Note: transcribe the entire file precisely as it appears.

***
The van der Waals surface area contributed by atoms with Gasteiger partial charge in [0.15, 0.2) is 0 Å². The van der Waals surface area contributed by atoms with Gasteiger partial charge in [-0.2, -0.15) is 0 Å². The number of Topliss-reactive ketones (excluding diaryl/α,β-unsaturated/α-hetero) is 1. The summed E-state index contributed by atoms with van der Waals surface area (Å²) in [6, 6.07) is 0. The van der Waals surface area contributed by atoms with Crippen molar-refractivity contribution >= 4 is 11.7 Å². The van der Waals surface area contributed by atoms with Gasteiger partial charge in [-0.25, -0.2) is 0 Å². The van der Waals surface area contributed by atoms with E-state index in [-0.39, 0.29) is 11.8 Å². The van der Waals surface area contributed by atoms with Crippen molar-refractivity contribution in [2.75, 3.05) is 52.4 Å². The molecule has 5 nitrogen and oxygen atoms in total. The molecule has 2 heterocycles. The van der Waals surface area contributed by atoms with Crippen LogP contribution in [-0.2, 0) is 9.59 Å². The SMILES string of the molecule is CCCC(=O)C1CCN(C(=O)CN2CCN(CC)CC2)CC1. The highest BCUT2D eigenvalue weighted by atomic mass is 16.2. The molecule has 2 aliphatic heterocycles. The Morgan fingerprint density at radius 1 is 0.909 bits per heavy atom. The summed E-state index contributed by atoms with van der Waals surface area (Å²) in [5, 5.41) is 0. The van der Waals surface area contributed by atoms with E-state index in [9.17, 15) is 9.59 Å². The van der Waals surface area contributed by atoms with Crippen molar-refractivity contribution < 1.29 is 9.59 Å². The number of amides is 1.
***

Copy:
The van der Waals surface area contributed by atoms with Gasteiger partial charge in [0.15, 0.2) is 0 Å². The van der Waals surface area contributed by atoms with Gasteiger partial charge in [-0.2, -0.15) is 0 Å². The number of Topliss-reactive ketones (excluding diaryl/α,β-unsaturated/α-hetero) is 1. The summed E-state index contributed by atoms with van der Waals surface area (Å²) in [6, 6.07) is 0. The van der Waals surface area contributed by atoms with Crippen molar-refractivity contribution >= 4 is 11.7 Å². The van der Waals surface area contributed by atoms with Gasteiger partial charge in [-0.25, -0.2) is 0 Å². The van der Waals surface area contributed by atoms with E-state index in [-0.39, 0.29) is 11.8 Å². The van der Waals surface area contributed by atoms with Crippen molar-refractivity contribution in [2.75, 3.05) is 52.4 Å². The molecule has 5 nitrogen and oxygen atoms in total. The molecule has 2 heterocycles. The van der Waals surface area contributed by atoms with Crippen LogP contribution in [-0.2, 0) is 9.59 Å². The SMILES string of the molecule is CCCC(=O)C1CCN(C(=O)CN2CCN(CC)CC2)CC1. The highest BCUT2D eigenvalue weighted by atomic mass is 16.2. The molecule has 2 aliphatic heterocycles. The Morgan fingerprint density at radius 1 is 0.909 bits per heavy atom. The summed E-state index contributed by atoms with van der Waals surface area (Å²) in [5, 5.41) is 0. The van der Waals surface area contributed by atoms with E-state index in [9.17, 15) is 9.59 Å². The van der Waals surface area contributed by atoms with Crippen molar-refractivity contribution < 1.29 is 9.59 Å². The number of amides is 1.